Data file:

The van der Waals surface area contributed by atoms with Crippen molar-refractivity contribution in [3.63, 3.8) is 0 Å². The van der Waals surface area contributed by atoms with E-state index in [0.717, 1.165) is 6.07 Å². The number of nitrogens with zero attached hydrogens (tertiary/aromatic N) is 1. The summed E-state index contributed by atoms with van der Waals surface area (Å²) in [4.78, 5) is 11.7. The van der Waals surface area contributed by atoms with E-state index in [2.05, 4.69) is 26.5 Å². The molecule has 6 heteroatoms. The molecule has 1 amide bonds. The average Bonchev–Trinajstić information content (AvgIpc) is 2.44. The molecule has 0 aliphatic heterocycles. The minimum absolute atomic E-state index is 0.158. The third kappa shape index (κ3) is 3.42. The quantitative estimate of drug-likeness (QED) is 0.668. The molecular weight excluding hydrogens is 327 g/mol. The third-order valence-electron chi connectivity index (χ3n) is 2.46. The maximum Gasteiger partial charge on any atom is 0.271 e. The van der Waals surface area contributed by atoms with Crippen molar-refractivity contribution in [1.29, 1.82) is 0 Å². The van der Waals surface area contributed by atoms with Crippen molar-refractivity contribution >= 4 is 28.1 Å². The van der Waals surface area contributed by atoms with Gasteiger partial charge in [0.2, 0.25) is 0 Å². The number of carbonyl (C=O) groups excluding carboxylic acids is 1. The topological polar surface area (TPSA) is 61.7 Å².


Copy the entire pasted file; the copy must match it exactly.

The van der Waals surface area contributed by atoms with Crippen molar-refractivity contribution in [3.63, 3.8) is 0 Å². The van der Waals surface area contributed by atoms with E-state index in [0.717, 1.165) is 6.07 Å². The number of nitrogens with zero attached hydrogens (tertiary/aromatic N) is 1. The summed E-state index contributed by atoms with van der Waals surface area (Å²) in [4.78, 5) is 11.7. The van der Waals surface area contributed by atoms with E-state index in [2.05, 4.69) is 26.5 Å². The molecule has 6 heteroatoms. The molecule has 1 amide bonds. The average Bonchev–Trinajstić information content (AvgIpc) is 2.44. The molecule has 0 aliphatic heterocycles. The minimum absolute atomic E-state index is 0.158. The third kappa shape index (κ3) is 3.42. The quantitative estimate of drug-likeness (QED) is 0.668. The molecular weight excluding hydrogens is 327 g/mol. The third-order valence-electron chi connectivity index (χ3n) is 2.46. The maximum Gasteiger partial charge on any atom is 0.271 e. The van der Waals surface area contributed by atoms with Crippen molar-refractivity contribution in [1.29, 1.82) is 0 Å². The van der Waals surface area contributed by atoms with Crippen molar-refractivity contribution >= 4 is 28.1 Å². The van der Waals surface area contributed by atoms with Gasteiger partial charge in [0.2, 0.25) is 0 Å². The number of carbonyl (C=O) groups excluding carboxylic acids is 1. The topological polar surface area (TPSA) is 61.7 Å².